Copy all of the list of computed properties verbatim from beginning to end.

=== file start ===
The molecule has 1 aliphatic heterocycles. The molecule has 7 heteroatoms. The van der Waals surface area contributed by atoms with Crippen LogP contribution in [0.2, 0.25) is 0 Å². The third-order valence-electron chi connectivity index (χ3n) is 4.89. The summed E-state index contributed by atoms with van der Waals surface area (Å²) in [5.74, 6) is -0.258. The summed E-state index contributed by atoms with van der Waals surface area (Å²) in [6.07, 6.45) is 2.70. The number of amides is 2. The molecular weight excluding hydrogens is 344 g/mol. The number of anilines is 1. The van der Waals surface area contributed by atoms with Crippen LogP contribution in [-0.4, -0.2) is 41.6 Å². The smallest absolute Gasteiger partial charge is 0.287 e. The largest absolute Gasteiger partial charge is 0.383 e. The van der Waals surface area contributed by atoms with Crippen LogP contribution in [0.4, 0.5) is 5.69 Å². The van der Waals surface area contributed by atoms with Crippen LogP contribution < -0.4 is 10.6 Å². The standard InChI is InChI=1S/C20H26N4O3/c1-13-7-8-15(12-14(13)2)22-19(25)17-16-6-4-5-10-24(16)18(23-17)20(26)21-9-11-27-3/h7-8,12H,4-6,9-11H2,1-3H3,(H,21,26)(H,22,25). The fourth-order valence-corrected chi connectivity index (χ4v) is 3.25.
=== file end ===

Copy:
The molecule has 1 aliphatic heterocycles. The molecule has 7 heteroatoms. The van der Waals surface area contributed by atoms with Crippen LogP contribution in [0.2, 0.25) is 0 Å². The third-order valence-electron chi connectivity index (χ3n) is 4.89. The summed E-state index contributed by atoms with van der Waals surface area (Å²) in [5.74, 6) is -0.258. The summed E-state index contributed by atoms with van der Waals surface area (Å²) in [6.07, 6.45) is 2.70. The number of amides is 2. The molecular weight excluding hydrogens is 344 g/mol. The number of anilines is 1. The van der Waals surface area contributed by atoms with Crippen LogP contribution in [-0.4, -0.2) is 41.6 Å². The smallest absolute Gasteiger partial charge is 0.287 e. The largest absolute Gasteiger partial charge is 0.383 e. The van der Waals surface area contributed by atoms with Crippen LogP contribution in [0.4, 0.5) is 5.69 Å². The van der Waals surface area contributed by atoms with Crippen LogP contribution < -0.4 is 10.6 Å². The standard InChI is InChI=1S/C20H26N4O3/c1-13-7-8-15(12-14(13)2)22-19(25)17-16-6-4-5-10-24(16)18(23-17)20(26)21-9-11-27-3/h7-8,12H,4-6,9-11H2,1-3H3,(H,21,26)(H,22,25). The fourth-order valence-corrected chi connectivity index (χ4v) is 3.25.